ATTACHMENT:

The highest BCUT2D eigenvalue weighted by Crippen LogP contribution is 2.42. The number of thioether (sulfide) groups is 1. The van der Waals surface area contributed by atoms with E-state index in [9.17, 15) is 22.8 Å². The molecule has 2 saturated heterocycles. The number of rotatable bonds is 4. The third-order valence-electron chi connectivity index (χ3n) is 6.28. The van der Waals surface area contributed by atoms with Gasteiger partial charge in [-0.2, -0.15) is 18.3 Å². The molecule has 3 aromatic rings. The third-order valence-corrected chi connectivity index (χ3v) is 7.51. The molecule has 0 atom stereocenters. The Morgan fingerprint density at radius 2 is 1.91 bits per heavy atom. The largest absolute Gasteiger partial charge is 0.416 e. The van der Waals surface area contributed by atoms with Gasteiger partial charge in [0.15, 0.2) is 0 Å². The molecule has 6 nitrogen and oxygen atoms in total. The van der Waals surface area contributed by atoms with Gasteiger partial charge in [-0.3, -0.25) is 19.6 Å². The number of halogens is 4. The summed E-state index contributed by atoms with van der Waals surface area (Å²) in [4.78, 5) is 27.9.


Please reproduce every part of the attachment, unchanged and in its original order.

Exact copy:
The highest BCUT2D eigenvalue weighted by Crippen LogP contribution is 2.42. The number of thioether (sulfide) groups is 1. The van der Waals surface area contributed by atoms with E-state index in [9.17, 15) is 22.8 Å². The molecule has 2 saturated heterocycles. The number of rotatable bonds is 4. The third-order valence-electron chi connectivity index (χ3n) is 6.28. The van der Waals surface area contributed by atoms with Gasteiger partial charge in [-0.2, -0.15) is 18.3 Å². The molecule has 3 aromatic rings. The third-order valence-corrected chi connectivity index (χ3v) is 7.51. The molecule has 0 atom stereocenters. The Morgan fingerprint density at radius 2 is 1.91 bits per heavy atom. The largest absolute Gasteiger partial charge is 0.416 e. The van der Waals surface area contributed by atoms with Gasteiger partial charge in [0.15, 0.2) is 0 Å². The molecule has 6 nitrogen and oxygen atoms in total. The van der Waals surface area contributed by atoms with Gasteiger partial charge in [-0.3, -0.25) is 19.6 Å². The number of halogens is 4. The summed E-state index contributed by atoms with van der Waals surface area (Å²) in [4.78, 5) is 27.9.